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In 2015-16, a total of 144 workers were killed as a result of a workplace accident. Falling from heights took most of the blame (26 percent), followed by being struck by a moving vehicle (19 percent) or a moving object (10 percent).
The reports also reveal that 621,000 workers sustained a non-fatal injury at work, with 200,000 of these injuries requiring more than three days off work. This amounts to an estimated total of 4.5 million lost working days. How can these high figures be reduced while creating a safer working environment? Examining the most common instances where they happen should help.
Workplace injuries can include everything from backaches to shoulder pain. The risk is increased when employees perform repetitive movements or work in an awkward posture. Keep in mind that it is less expensive to prevent injuries than it is to make changes and corrections once they have occurred.
These types of injuries can be easily prevented with some basic training. Even something as simple as proper lifting techniques can make a huge difference. You can also prevent repetitive strain injuries by employing adequate staff, encouraging regular breaks and ensuring that your equipment is well-maintained.
If your employees do a lot of heavy lifting, consider providing crates on castors that can be pulled or pushed. This will save time and make the whole process more efficient while keeping personnel safe.
Slips and trips happen far too frequently in all sorts of working environments, from classrooms to factories to offices. Gravity often plays some part in this, but it's the working environment that is generally at fault. Hazards can be created from loose mats, poor flooring, wet patches and a general lack of housekeeping.
Some measures can be taken to avoid slips and trips, including cleaning during non-working hours so floors aren't slippery while employees are present. If accidents are frequent, invest in anti-slip flooring. Individuals who work in environments with the potential for frequent spills should wear non-slip footwear designed for the specific hazards.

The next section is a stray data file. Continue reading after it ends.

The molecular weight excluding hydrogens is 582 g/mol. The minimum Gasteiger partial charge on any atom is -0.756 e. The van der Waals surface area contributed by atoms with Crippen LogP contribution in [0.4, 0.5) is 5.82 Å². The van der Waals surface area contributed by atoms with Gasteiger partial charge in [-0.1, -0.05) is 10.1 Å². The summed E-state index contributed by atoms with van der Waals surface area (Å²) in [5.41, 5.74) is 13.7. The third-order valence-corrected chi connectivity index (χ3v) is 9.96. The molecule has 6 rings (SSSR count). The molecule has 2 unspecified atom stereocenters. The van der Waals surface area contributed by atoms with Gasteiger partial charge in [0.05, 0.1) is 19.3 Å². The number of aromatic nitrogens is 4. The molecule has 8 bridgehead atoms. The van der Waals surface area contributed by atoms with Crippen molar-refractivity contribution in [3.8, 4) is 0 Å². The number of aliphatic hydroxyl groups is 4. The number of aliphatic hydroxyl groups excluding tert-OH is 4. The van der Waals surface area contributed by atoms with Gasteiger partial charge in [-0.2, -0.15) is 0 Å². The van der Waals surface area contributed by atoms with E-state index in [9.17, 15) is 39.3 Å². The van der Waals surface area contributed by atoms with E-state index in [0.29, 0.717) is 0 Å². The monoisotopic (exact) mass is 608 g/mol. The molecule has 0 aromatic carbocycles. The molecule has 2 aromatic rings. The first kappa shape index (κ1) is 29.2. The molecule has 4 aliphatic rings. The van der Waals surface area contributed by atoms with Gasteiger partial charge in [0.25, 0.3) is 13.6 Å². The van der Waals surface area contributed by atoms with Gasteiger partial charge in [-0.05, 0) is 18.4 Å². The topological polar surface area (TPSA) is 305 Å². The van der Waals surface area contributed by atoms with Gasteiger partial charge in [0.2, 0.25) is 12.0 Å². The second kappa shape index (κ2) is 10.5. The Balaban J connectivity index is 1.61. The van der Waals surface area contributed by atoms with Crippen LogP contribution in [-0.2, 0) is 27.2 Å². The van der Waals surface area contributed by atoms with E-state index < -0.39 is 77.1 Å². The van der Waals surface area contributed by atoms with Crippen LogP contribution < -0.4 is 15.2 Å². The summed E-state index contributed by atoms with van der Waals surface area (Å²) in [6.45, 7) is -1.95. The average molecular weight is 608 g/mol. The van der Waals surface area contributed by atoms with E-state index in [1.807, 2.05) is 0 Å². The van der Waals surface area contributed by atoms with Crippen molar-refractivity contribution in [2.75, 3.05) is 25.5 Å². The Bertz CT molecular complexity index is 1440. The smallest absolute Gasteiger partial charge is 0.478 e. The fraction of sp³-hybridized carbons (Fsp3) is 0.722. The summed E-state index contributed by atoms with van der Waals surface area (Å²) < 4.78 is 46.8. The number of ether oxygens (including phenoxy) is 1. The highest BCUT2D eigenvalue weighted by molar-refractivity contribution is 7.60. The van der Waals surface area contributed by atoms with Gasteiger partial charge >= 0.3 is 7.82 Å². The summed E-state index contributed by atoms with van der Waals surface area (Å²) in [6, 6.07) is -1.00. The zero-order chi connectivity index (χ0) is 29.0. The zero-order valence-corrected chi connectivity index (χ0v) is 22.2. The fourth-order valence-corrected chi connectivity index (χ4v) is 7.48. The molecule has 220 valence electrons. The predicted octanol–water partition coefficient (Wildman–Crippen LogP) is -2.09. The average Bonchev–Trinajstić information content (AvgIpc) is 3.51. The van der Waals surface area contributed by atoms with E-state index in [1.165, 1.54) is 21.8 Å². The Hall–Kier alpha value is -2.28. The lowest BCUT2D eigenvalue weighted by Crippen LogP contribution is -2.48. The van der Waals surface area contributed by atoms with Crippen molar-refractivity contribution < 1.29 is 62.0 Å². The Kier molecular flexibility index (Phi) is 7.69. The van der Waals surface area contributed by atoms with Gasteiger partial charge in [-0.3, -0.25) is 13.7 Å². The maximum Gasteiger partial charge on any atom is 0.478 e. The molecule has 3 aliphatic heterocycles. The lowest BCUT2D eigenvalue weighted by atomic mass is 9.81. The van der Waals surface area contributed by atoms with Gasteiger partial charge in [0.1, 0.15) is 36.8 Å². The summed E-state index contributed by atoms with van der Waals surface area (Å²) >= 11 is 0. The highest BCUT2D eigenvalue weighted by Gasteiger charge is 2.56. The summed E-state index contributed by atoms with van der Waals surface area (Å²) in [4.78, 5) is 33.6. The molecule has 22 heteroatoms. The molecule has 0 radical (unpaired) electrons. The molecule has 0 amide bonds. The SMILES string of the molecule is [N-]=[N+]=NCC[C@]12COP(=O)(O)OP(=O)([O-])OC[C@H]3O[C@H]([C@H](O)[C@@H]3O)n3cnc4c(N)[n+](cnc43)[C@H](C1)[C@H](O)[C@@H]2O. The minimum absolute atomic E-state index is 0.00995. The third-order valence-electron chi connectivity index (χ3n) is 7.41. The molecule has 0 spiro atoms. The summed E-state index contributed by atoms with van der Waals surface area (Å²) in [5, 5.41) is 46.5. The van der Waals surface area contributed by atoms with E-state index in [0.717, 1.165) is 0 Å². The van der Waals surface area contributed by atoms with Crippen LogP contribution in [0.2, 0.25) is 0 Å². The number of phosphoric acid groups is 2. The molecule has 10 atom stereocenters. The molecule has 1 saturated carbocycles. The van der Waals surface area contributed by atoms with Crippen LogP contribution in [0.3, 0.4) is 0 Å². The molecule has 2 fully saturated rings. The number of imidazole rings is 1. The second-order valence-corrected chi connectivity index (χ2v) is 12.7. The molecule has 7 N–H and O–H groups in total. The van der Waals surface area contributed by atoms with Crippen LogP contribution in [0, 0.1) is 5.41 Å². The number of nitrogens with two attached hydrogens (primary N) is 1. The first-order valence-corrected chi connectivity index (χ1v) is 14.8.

Lighting and signage are other factors to consider. Pathways and stairways should be well-lit with warnings for steps or uneven footing. There should also be a policy for placing a warning sign as soon as a dangerous spot of flooring is noticed.
Slipping and tripping could be categorized under falling, but falling from a height is a separate issue. Whether personnel are working on a construction site or in an office, there is a chance they may decide to use a ladder or stand on a chair to get something out of reach.
To avoid this, a practice should be put in place so employees do not use unsuitable platforms for accessing heights. Thorough instruction and training should also be provided so staff can work safely at heights. For example, a ladder should never be used for longer than 30 minutes or in adverse weather. There also needs to be plenty of space, barriers and safety nets if workers are at a great height on a construction site.
With the variety of ways people can injure themselves at work, it is difficult to prevent everything. However, with good training, clear signage and access to the necessary safety equipment, you can prevent most injuries and avoid unnecessary mishaps.
Anna Jones is an experienced and enthusiastic freelance writer who works with Tente, the specialists in high-quality wheels and castors.